Breaking bonds of silencePublished 9:34am Tuesday, January 24, 2012
WINTON – Poverty has a face and it needs to be seen and heard by those implementing political policy.
That was the purpose behind the first leg of the “Truth and Hope Tour of Poverty in North Carolina” in an effort to hear the voices and see the faces of poverty in rural counties and inner city neighborhoods.
The tour made a stop in Winton on Friday morning, part of a swing through eastern North Carolina that included visits to Washington, Roper, Elizabeth City, Scotland Neck and Rocky Mount.
“We met and talked with parents who can’t afford healthy food for their children, homeless men without a place to sleep, and a host of people who struggle to meet even the most basic needs,” said Rev. Dr. William Barber II, President of the North Carolina NAACP. “No one can look at these faces and not agree that we must begin the long, hard, necessary and righteous work of changing this harsh reality for the good of the whole in our state and nation.”
The Hertford County Chapter of the NAACP and the Hertford County Black Caucus hosted the tour stop in Winton.
The North Carolina NAACP, NC Justice Center, UNC Center on Poverty, Work and Opportunity and the Institute For Civic Engagement and Social Change at North Carolina Central University departed from Raleigh on Jan. 19 with a bus full of activists, reporters, foundation leaders, and scholars. All totaled the group visited six communities during this leg of the trip.
“We know there are people right here in Hertford County that are still having to go to outhouses in the 21st century. What we’re trying to do is put a face on this, our elected leaders need to see what’s going on and make sound decisions to help these poor people instead of catering to the rich,” Barber said while in Winton.
“We need folks to speak truthfully about the problems of poverty. We cannot shift things until we put a face on them, until we tell the truth,” he said.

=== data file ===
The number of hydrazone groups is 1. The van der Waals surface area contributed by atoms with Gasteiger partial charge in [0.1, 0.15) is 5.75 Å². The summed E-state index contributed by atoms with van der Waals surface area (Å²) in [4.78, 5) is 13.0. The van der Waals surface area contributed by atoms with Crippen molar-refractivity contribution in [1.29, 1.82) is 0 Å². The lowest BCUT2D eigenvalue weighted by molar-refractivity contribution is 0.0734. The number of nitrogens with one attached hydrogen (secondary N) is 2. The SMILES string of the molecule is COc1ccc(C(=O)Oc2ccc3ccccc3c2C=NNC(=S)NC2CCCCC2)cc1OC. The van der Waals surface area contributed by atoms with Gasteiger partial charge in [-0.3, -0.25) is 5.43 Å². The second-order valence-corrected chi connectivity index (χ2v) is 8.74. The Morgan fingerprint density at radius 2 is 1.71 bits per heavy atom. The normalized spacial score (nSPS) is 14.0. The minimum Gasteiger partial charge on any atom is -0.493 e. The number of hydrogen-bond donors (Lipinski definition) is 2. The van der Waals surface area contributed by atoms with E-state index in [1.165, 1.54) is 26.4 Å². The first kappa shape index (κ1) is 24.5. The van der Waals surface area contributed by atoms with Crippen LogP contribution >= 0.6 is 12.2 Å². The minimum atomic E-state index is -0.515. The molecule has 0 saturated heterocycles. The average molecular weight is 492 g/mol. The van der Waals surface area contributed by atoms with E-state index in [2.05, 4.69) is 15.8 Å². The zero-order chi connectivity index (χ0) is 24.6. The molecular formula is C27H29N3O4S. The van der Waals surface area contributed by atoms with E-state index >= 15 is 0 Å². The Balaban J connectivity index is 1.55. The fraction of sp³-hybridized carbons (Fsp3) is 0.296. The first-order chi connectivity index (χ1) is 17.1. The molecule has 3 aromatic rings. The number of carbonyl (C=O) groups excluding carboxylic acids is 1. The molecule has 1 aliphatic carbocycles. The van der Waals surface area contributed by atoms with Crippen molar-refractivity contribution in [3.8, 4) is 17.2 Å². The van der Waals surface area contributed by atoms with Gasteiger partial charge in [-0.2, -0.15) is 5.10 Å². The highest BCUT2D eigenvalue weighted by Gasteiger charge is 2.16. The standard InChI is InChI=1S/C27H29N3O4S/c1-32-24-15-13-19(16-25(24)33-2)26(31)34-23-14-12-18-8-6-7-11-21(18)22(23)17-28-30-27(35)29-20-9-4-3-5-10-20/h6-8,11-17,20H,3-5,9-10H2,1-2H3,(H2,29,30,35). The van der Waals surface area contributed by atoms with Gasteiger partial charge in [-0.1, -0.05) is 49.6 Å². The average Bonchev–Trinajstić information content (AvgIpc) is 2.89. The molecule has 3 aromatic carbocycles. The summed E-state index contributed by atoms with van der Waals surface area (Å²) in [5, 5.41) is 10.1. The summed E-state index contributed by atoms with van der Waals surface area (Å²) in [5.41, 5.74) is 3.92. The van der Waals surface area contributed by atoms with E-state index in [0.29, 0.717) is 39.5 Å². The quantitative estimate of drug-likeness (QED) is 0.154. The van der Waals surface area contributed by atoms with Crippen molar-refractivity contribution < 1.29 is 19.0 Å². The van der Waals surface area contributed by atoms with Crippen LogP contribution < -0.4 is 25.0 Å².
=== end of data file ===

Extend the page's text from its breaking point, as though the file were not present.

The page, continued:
Barber went on to reveal numbers in Hertford County as they relate to poverty. He said that 26.1 percent (5,830 individuals) in the county lived in poverty in 2010. The state average is 17.4 percent. The county’s average weekly wage of $611 was far below the state average ($791). The median household income in the county stood at $32,410 in 2010. The state average was $43,417.
“Maybe if we take the blinders off, force folk to see, we can develop a Marshall type plan for North Carolina,” Barber noted. “Maybe we can get serious about lifting families out of poverty. Maybe we can get the point across that we need to lift those at the bottom if the whole state can prosper.”
Gene Nichol, director of the UNC Center on Poverty, Work and Opportunity, said poverty is a wound on the human heart.
“We hear all the talk about the common liberty for all and the foundational commitments to all, but all that talk yields little reality for all,” Nichol stated. “We are the richest nation on earth, but yet we allow much higher levels of poverty than other industrialized nations allow. We have the largest gaps between the rich and poor in our history.
“As damning as those numbers are, in some ways they miss the point,” Nichol continued. “They do not reflect the reality of the burden, the barrier, the indignity which is visited in people’s lives. Our goal is to turn those numbers to reality. Our goal is to move this discussion from the quiet rooms to the people of North Carolina.”
Nichol put a face on poverty as witnessed by tour members in Elizabeth City where there are very few beds for over 1,000 homeless individuals; towns and counties fighting for water and sewer improvements; people having to travel 20 or more miles to find the basic necessities of life; unavailability of credit to make simple home repairs; rising tuition rates; and educational cuts that, as he stated, “mock our commitment to education.”
As part of the tour, video cameras were rolling at each stop. Barber said those faces and stories recorded by the cameras would be used to put together a documentary film.
On Friday in Winton, several local citizens told their story of poverty. Among them were Anthony Smallwood of Lewiston, who lost his job in 2009; and Teresa Perry and her father, Leon Raynor, both of Colerain who lost everything during the tornadoes of April 16, 2011.
“I want to do better for myself, I want to work,” Smallwood said.
He said there was a need for more public housing in the local area. He is currently renting a mobile home for $550 per month.
Perry lost her husband and her aunt in that tragic storm. She was seriously injured and still has to use a walker for mobility.